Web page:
The two debates have been almost predictable and dull affairs. This is in stark contrast to the GOP debates where the floor is full – eight candidates – and sparks fly at the debates. GOP candidates, when they lack substance, certainly make up with interruptions and impassioned remarks that makes for an excellent entertainment and enjoyable viewing.

The Democrats have only three hopefuls in the fray – Hillary Clinton, Bernie Sanders and Martin O’Malley. While the debate was held in dignity and refinement, it gave the impression of a conversation at the country club rather than a hotly contested election debate. For example, Sanders and O’Malley while refuting Clinton on many issues, made sure they did not cross the invisible line to really harm her chances. Earlier, at the first debate in October, instead of attacking her, Sanders went to the extent of publicly supporting Clinton in the email issue.

The refusal of the candidates to go after Clinton has led many to think that they are resigned to her winning the nomination and are content to just fight to be her vice presidential candidate. Many Americans know already that Hillary Clinton will be the Democratic nominee and one of the remaining two – most probably Senator Sanders of Vermont will be the running mate and Vice Presidential candidate. So the element of suspense is lacking and hence viewership at the debates has been a casualty.

The Democrats missed a great opportunity to use the Paris tragedy to their advantage. Clinton’s responses on the Paris tragedy and Islamic terrorism in general, were politically correct statements that failed to appeal to the broader anger in Americans’ minds. Obama’s lack of a firm and forceful response in Syria and by extension to Paris and terrorism is something the Republicans have fully exploited and have gained momentum.

Bernie Sanders has seen very good response to his town hall meetings and he did stir the pot. At one time he even beat Clinton in the opinion polls. But he appears to be unable to sustain and keep his support base. Is this because he has mentally lost the battle to Clinton or succumbed to the Republican campaign to project him as a diehard socialist?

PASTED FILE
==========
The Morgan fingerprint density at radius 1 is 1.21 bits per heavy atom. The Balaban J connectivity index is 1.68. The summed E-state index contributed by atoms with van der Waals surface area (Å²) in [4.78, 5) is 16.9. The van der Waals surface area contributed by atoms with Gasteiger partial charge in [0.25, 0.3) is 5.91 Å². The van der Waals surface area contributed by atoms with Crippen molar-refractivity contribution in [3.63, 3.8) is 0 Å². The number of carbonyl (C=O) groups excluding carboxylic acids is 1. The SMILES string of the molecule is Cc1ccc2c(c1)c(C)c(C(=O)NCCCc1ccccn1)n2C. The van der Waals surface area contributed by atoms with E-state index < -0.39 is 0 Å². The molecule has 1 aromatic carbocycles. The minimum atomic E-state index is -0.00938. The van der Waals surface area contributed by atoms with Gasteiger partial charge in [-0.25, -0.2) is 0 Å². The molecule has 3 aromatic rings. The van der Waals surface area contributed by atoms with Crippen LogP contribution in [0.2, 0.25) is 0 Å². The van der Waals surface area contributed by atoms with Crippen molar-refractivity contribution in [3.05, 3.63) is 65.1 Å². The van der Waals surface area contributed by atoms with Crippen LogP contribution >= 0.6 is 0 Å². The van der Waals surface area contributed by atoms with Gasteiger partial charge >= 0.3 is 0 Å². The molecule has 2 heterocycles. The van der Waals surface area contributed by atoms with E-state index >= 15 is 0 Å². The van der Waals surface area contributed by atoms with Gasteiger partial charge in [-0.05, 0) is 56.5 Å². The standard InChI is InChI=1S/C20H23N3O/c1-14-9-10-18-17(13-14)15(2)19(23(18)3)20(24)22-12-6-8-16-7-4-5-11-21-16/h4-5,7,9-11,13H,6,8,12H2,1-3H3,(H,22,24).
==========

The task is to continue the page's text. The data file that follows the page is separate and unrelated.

Joe Biden surprised many by announcing his decision not to run. Biden definitely would have injected life into the Democratic narrative and swung viewership favorably. But his last minute decision not to run has only strengthened Clinton’s nomination.

But the biggest grouse against the Democrats has been the visible lack of oratorical skills of the three contestants. They conspicuously avoid taking clear and unequivocal positions on contentious issues – Keystone project, Iran deal or Islamic terrorism. Political correctness appears to have led to the melting of the grass root support base. The Democrats have lot of work to do to a provide a credible fight to stop the Republicans.

The Republican field, on the other hand is an altogether different cup of tea. The viewership for the four GOP debate stood at 24 million (FOX), 23 million (CNN), 14.5 million (CNBC), 14 million (FOX Biz) respectively. So far, the GOP has definitely managed to capture the attention of the American voters.

Donald Trump and Ben Carson – both non-politicians and Washington ‘outsiders’ continue to dominate the top two spots. However, this may change in the coming weeks.

Carson has his own set of problems to deal with –from factual inaccuracies in his biography to his alleged violent childhood. In any case, many do not think he will be the final Republican nominee to contest Clinton.

Jeb Bush’s performance has surprised many observers. A seasoned politician – from the famed Bush family and a former Governor of Florida – Bush brings a lot of administrative experience that many others lack. He is also seen as a moderate Republican, not known to take extreme right wing views. Normally one would have expected him to do lot better in the Republican primary. But Donald Trump’s constant attack for his ‘low energy’ has impacted his popularity with the voters. However, Bush has the backing of powerful super PACs (Political Action Committee) and they are certain to continue to bank roll him. Bush has also changed his political strategy and worked hard at portraying himself as an energetic politician. Time will tell if this will help him in his resurgence.

Rand Paul is the other Republican hopeful who has been grossly underestimated. He has stayed away from extreme right views and is more of centrist views. He has performed well in all the four debates but continues to suffer poor poll numbers.

The surprise candidate in the GOP could be Marco Rubio. The young Senator from Florida and the erstwhile protégé of Jeb Bush has performed well at the debates. He has a natural charm and has a strong Latin American following. He has been challenged on his poor senate attendance record as well as credit card problems. He could be a serious contender to Donald Trump. He could even settle for the Vice Presidential running mate of Donald Trump.

It is true that it is too early to call the winner in the 2016 Presidential election primaries – but the consistent trend over the last 4 months has shown Republicans stealing the heart of the Americans – at least in viewership. For the moment, only one thing is clear – Hillary Clinton will be the Democratic choice.